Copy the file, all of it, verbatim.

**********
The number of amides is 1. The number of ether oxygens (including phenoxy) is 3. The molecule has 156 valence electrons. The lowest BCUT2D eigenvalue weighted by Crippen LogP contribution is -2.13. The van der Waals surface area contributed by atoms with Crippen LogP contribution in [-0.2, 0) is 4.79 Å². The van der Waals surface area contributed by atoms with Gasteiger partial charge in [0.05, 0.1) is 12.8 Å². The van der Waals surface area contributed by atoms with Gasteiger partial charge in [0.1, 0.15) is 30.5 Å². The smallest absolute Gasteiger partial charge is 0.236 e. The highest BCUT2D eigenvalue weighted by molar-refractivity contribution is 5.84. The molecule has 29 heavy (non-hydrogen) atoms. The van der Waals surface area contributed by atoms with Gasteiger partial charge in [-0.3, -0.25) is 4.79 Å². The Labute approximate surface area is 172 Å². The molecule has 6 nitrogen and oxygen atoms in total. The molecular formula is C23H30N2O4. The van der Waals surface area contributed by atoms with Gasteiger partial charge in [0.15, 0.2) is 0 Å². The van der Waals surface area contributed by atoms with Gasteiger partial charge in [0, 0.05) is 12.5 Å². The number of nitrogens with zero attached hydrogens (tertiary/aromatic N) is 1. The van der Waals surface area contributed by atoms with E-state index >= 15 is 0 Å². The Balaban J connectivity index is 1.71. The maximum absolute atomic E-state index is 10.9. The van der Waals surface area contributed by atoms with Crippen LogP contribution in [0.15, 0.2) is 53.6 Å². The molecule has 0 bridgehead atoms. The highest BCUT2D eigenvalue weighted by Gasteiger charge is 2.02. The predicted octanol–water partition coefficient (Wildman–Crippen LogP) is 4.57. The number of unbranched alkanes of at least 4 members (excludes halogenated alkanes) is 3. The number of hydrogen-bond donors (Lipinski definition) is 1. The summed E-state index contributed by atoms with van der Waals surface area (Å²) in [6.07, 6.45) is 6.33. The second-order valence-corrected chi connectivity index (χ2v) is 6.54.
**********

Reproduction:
The number of amides is 1. The number of ether oxygens (including phenoxy) is 3. The molecule has 156 valence electrons. The lowest BCUT2D eigenvalue weighted by Crippen LogP contribution is -2.13. The van der Waals surface area contributed by atoms with Crippen LogP contribution in [-0.2, 0) is 4.79 Å². The van der Waals surface area contributed by atoms with Gasteiger partial charge in [0.05, 0.1) is 12.8 Å². The van der Waals surface area contributed by atoms with Gasteiger partial charge in [0.1, 0.15) is 30.5 Å². The smallest absolute Gasteiger partial charge is 0.236 e. The highest BCUT2D eigenvalue weighted by molar-refractivity contribution is 5.84. The molecule has 29 heavy (non-hydrogen) atoms. The van der Waals surface area contributed by atoms with Gasteiger partial charge in [-0.3, -0.25) is 4.79 Å². The Labute approximate surface area is 172 Å². The molecule has 6 nitrogen and oxygen atoms in total. The molecular formula is C23H30N2O4. The van der Waals surface area contributed by atoms with Gasteiger partial charge in [0.15, 0.2) is 0 Å². The van der Waals surface area contributed by atoms with Gasteiger partial charge in [0, 0.05) is 12.5 Å². The number of nitrogens with zero attached hydrogens (tertiary/aromatic N) is 1. The van der Waals surface area contributed by atoms with E-state index >= 15 is 0 Å². The Balaban J connectivity index is 1.71. The maximum absolute atomic E-state index is 10.9. The van der Waals surface area contributed by atoms with Crippen LogP contribution in [0.15, 0.2) is 53.6 Å². The molecule has 0 bridgehead atoms. The highest BCUT2D eigenvalue weighted by Gasteiger charge is 2.02. The predicted octanol–water partition coefficient (Wildman–Crippen LogP) is 4.57. The number of unbranched alkanes of at least 4 members (excludes halogenated alkanes) is 3. The number of hydrogen-bond donors (Lipinski definition) is 1. The summed E-state index contributed by atoms with van der Waals surface area (Å²) in [6.07, 6.45) is 6.33. The second-order valence-corrected chi connectivity index (χ2v) is 6.54.